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Top General Course Info Further Readings Sample Thesis Titles and Papers Literature Searches How People Learn

Additional Resources for
EDD 630, Educational Research Seminar:
Overcoming Adversity

“Some people come up expecting to win.
We came up hoping not to lose.”
–Ta-Nehisi Coates

Mondays, 4:40 – 6:20 pm
Room 3S – 203

Instructor: Ellery Samuels, Ph.D. Office: 3S–207A
E-mail: el.samuels@csi.cuny.edu Phone: 718-982-4130
Conference Hours: Mondays, 3:30 – 4:30 pm
And by appointment

Further Readings on Overcoming Adversity

On this page is a table of materials related to our course, but not required for it. Some of these resources are ones I've used myself when preparing (and revising and re-revising) the course content. Others are simply related and interesting, but not so germane or important to be covered directly in class.

All, however, are possible candidates for helping guide your own research into your theses. So, any of the resources on this page can be used in your theses; the table also gives the correxct APA format for citing these in your reference section. Nearly all materials are copy-right protected and only intended for uses related to EDD 631.

Sample Thesis Titles and Papers

To further help you both chose a topic and understand what more exactly is required of the final theses you will produce by the end of the spring semester. Keep in mind that the exact scope, content, and size of the thesis has changed as I've revised the course, so please don’t look to the few full papers that are given there as exact templates to follow; instead follow the instructions for the assignment.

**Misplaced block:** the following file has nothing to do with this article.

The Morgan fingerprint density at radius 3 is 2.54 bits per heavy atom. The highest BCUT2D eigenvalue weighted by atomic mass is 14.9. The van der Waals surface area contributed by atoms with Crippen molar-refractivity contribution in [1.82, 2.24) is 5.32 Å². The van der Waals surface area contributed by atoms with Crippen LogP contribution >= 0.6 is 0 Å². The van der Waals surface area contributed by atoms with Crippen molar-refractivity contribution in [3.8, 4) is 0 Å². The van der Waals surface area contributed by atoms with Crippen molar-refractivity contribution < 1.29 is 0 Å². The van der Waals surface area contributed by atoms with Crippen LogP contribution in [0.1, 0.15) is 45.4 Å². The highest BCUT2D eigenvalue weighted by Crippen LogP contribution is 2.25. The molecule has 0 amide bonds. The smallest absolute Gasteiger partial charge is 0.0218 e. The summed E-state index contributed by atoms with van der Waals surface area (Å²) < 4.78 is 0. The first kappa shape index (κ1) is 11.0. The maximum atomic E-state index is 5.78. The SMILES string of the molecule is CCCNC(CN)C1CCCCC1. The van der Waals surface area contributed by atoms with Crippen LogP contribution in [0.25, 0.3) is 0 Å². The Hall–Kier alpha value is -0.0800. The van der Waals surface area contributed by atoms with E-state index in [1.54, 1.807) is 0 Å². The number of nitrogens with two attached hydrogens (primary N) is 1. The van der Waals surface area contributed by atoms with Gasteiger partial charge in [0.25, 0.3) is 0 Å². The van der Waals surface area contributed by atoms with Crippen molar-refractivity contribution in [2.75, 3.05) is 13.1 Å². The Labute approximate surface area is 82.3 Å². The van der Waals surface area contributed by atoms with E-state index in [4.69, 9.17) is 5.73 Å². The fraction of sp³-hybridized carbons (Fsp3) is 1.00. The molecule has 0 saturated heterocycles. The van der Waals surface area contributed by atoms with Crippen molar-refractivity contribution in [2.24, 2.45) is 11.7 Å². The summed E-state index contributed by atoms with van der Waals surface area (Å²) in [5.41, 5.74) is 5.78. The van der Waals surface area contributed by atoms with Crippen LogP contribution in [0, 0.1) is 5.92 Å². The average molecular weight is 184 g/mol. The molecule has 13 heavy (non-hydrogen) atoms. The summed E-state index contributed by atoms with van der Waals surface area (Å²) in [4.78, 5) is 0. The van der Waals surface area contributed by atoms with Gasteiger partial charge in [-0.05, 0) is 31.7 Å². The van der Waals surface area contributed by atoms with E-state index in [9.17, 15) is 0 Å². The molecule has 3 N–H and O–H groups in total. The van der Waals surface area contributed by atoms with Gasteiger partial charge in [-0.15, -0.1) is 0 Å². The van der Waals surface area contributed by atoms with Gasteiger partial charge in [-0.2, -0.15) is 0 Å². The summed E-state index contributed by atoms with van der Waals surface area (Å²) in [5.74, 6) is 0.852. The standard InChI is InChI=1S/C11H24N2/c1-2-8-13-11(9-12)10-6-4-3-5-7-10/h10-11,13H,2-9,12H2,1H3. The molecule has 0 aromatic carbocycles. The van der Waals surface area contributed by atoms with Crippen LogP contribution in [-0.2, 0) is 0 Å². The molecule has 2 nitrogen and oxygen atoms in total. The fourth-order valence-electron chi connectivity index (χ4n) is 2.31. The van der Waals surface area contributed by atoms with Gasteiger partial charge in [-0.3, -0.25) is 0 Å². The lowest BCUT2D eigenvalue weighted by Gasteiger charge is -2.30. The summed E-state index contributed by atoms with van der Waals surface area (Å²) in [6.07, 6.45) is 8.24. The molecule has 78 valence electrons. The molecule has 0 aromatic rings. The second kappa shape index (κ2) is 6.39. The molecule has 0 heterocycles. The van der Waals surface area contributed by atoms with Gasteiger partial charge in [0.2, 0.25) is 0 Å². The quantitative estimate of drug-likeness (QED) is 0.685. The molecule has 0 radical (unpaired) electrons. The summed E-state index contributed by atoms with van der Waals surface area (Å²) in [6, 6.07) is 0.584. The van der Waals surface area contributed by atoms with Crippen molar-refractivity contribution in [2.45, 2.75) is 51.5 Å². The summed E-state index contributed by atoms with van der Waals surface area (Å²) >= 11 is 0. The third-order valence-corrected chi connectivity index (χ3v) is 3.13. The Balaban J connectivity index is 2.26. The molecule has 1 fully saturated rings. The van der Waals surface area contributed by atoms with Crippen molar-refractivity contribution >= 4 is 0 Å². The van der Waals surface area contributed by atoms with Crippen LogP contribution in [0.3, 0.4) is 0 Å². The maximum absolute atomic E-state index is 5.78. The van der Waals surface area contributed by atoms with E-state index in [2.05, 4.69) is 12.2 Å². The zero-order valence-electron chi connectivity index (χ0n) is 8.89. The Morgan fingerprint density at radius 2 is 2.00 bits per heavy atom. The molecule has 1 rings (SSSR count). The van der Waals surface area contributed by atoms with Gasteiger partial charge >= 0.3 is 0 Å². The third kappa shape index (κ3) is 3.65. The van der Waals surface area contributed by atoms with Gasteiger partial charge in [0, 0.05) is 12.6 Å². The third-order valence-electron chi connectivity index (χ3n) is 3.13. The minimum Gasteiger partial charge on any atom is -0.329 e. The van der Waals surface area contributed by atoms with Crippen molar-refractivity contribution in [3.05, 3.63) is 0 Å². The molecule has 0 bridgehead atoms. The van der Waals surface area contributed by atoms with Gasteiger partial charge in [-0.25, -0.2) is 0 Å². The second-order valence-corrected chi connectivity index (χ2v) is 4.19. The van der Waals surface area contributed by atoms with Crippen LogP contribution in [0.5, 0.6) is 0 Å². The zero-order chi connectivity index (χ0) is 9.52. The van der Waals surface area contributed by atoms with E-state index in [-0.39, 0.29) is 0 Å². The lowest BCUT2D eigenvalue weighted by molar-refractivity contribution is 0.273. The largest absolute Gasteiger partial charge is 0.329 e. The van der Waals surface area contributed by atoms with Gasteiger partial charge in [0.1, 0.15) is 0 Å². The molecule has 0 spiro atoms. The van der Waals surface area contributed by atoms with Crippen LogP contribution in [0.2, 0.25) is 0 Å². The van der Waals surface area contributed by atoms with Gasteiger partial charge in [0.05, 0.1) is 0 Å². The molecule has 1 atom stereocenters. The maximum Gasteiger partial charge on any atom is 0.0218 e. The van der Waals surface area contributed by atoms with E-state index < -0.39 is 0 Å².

Conducting On-Line Literature Searches

We will take a day for a librarian to show you both the many resources our library has to offer as well as tricks and hints to find useful resources quickly. This page provdes a supplement to this that you can use after the full training as a guide.

The National Academies Press Series on How People and Students Learn

The National Academies Press created a series of publications that created very user-friendly teaching strategies and lesson plans that were strongly grounded in research. They cover several contents areas and many ages. The research is now a tiny bit dated, but none of their recommendations have been refuted—some have just been developed further since these were published.

One of the best things about this series is that the National Academis Press is making these publications available for free (as long as you use it for educational purposes). This is one of the growing numbers of times when free means that the product gains value.

In addition to this “How People Learn” series, they have also made a few other publications available for free: